07 February 2017

The Archaeological Highlights from the Excavation of the Curtain Theatre

The excavation of the Curtain Theatre provides a rare insight into Elizabethan culture. We look back over the archaeological highlights from last year’s dig.

Built in Shoreditch in 1577, the Curtain Theatre was one of London's earliest playhouses. Standing near a plot of land called Curtain Close, from whence it takes its name, the Curtain was at the heart of an area known primarily for its brothels and gaming houses. But, with the construction of the area’s second theatre, this particular area of Hackney was transformed from the "suburbs of sin" to London’s first entertainment and theatre quarter.

Until recently, very little was known about the Curtain. The theatre’s claim to fame is that William Shakespeare is known to have favoured it: he and his prestigious troupe of actors, The Lord Chamberlain's Men, performed there. Indeed, it is even thought that some of The Bard’s best known plays were premiered there, Henry V to name but one.

But barring this, very little physical evidence of the Curtain Theatre had been discovered. However, the excavation of the site by archaeologists MOLA revealed a number of artefacts and remains which add substance to the story of one of the Elizabethan period’s least historically documented playhouses.

“We know what we are, but know not what we may be.”

When the dig began, archaeologists were hopeful but unsure what to expect. It was thought that the remains of the Curtain Theatre, which are approximately three metres below modern ground level, might give archaeologists more clues about the physical structure and use of the theatre.

One of the first discoveries was that, unlike many other theatres of the Elizabethan and extended Late Renaissance period, the Curtain Theatre was neither round nor polygonal. Surprisingly, the theatre was found to be rectangular, measuring approximately 22m x30m, with surviving walls reaching up to 1.5 metres high in places. Furthermore, archaeologists were able to identify the former timber galleries, which had mid and upper areas for those who could afford to spend a little more, as well as a courtyard made from compacted gravel, for those with less to spend.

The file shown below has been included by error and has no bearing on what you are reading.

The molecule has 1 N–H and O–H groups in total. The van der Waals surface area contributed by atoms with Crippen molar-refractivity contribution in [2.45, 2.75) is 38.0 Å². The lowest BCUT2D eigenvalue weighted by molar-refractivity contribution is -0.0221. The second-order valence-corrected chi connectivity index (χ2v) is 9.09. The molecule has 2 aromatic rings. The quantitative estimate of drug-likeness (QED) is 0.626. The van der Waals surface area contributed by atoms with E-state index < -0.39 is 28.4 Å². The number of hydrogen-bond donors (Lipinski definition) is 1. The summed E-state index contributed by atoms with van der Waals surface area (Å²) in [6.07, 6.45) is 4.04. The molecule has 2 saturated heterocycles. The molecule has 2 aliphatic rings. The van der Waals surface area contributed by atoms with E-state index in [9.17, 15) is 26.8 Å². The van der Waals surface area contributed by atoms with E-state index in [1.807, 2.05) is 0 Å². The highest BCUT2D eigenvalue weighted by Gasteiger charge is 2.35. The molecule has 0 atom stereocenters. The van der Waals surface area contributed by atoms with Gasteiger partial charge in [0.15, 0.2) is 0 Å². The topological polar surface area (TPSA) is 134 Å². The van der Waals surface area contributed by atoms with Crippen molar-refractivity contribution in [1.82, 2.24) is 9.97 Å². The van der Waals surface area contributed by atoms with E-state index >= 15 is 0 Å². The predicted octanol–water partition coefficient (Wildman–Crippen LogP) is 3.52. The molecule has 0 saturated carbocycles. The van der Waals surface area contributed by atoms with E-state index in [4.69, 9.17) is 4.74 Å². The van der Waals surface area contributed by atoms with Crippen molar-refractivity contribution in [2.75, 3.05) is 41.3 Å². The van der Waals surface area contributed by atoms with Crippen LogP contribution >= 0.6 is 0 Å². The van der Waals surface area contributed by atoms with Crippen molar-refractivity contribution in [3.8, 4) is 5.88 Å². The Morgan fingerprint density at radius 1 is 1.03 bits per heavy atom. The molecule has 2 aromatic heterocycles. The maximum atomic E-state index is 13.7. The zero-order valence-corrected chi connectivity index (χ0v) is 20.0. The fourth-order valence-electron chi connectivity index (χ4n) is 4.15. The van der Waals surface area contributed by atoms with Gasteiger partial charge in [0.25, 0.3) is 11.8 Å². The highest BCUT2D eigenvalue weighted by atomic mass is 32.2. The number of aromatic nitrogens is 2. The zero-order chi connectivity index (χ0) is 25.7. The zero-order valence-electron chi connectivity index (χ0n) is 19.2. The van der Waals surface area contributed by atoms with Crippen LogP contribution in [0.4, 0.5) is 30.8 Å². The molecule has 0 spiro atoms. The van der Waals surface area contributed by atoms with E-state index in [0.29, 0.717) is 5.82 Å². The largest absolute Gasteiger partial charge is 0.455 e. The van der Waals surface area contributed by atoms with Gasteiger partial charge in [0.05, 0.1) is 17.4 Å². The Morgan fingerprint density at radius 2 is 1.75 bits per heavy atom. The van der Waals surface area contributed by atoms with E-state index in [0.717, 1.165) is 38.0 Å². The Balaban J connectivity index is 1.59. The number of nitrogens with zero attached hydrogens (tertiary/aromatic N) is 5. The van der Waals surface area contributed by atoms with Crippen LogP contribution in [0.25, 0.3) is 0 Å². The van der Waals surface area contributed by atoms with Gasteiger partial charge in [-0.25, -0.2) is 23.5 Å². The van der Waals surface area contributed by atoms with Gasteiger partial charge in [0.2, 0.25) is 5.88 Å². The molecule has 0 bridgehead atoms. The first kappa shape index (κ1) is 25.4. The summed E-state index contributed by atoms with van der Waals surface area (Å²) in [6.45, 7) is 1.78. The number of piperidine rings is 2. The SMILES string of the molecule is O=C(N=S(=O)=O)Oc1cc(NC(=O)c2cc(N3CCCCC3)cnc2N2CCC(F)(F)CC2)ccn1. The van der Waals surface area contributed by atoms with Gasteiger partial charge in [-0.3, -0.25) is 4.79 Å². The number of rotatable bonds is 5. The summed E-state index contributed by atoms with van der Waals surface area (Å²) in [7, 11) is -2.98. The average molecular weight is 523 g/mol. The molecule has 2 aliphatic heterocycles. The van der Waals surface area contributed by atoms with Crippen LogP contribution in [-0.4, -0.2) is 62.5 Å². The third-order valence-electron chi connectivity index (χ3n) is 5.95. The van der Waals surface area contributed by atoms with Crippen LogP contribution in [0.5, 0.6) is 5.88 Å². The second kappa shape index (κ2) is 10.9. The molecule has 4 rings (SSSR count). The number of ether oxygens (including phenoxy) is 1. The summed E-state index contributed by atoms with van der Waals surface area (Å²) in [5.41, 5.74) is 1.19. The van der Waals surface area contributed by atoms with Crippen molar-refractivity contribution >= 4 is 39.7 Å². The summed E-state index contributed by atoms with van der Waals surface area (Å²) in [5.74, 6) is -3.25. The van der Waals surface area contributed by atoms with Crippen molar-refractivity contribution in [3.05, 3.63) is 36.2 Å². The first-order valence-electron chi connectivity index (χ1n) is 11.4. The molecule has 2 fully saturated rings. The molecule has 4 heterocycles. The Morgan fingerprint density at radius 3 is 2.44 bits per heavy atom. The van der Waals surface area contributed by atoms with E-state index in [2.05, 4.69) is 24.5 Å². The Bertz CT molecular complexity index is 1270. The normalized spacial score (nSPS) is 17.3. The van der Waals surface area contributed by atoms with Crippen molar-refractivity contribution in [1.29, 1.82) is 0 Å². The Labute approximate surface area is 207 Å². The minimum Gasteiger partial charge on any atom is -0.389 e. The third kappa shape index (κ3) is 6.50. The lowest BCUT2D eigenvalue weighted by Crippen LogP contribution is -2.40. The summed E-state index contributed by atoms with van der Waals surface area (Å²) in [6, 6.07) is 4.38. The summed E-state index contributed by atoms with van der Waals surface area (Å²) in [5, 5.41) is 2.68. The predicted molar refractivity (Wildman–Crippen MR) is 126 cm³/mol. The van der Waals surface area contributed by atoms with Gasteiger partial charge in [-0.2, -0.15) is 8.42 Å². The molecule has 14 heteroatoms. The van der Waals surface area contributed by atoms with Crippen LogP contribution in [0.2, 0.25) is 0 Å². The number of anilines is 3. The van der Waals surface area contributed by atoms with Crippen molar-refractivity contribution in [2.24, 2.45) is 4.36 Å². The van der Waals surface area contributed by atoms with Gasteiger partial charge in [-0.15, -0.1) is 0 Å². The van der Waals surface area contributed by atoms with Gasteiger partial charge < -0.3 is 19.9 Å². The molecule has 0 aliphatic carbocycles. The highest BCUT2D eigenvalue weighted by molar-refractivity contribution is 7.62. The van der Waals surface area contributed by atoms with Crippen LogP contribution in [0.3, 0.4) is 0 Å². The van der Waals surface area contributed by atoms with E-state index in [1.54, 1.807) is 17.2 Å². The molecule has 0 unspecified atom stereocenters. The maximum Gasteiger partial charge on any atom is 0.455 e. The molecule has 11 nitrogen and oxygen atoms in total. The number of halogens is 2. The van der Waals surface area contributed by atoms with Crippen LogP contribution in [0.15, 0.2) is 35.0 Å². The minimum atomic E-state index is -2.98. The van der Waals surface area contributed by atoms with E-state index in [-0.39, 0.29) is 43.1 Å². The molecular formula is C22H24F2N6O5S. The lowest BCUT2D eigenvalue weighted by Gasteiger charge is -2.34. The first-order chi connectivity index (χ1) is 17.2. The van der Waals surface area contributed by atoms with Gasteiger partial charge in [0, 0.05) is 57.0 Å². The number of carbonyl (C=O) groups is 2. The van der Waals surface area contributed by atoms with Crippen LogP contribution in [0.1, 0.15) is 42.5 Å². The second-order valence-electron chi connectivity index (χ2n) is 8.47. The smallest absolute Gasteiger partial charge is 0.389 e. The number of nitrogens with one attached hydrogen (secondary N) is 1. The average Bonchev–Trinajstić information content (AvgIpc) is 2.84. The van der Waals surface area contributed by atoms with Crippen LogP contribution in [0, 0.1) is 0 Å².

“All the world’s a stage,”

Three months later, MOLA was able to confirm more of the theatre’s little known history. They discovered that the Curtain’s stage was much longer than originally thought, with evidence of a passageway running beneath it. Archaeologists also confirmed that the theatre was a purpose-built structure at the rear of another building on Curtain Road in Shoreditch. MOLA was also able to confirm that the Curtain was a purpose-built playhouse - rather than a repurposed space with a stage - where people came to be immersed in entertainment.

“Make use of time, let not advantage slip.”

By the end of the excavation, the MOLA team uncovered numerous artefacts, including remains of ceramic money boxes used for box office collections and a fragmentary ceramic bird whistle, which raised the question whether it was use as a sound effect in theatrical performances. The close of this momentous dig was marked with a celebratory event, hosted by Jeremy Paxman, who noted that each of these finds has added to our collective knowledge of a prominent Elizabethan theatre, favoured by Shakespeare.

Much is known about the Elizabethan period but also much has been lost. This excavation of a historic and long-buried historical landmark has provided rare insight into Shakespeare’s world, the cultural makeup of Shoreditch, and the theatrical performances of the 16th and 17th centuries. We look forward to revealing more. This is only the beginning.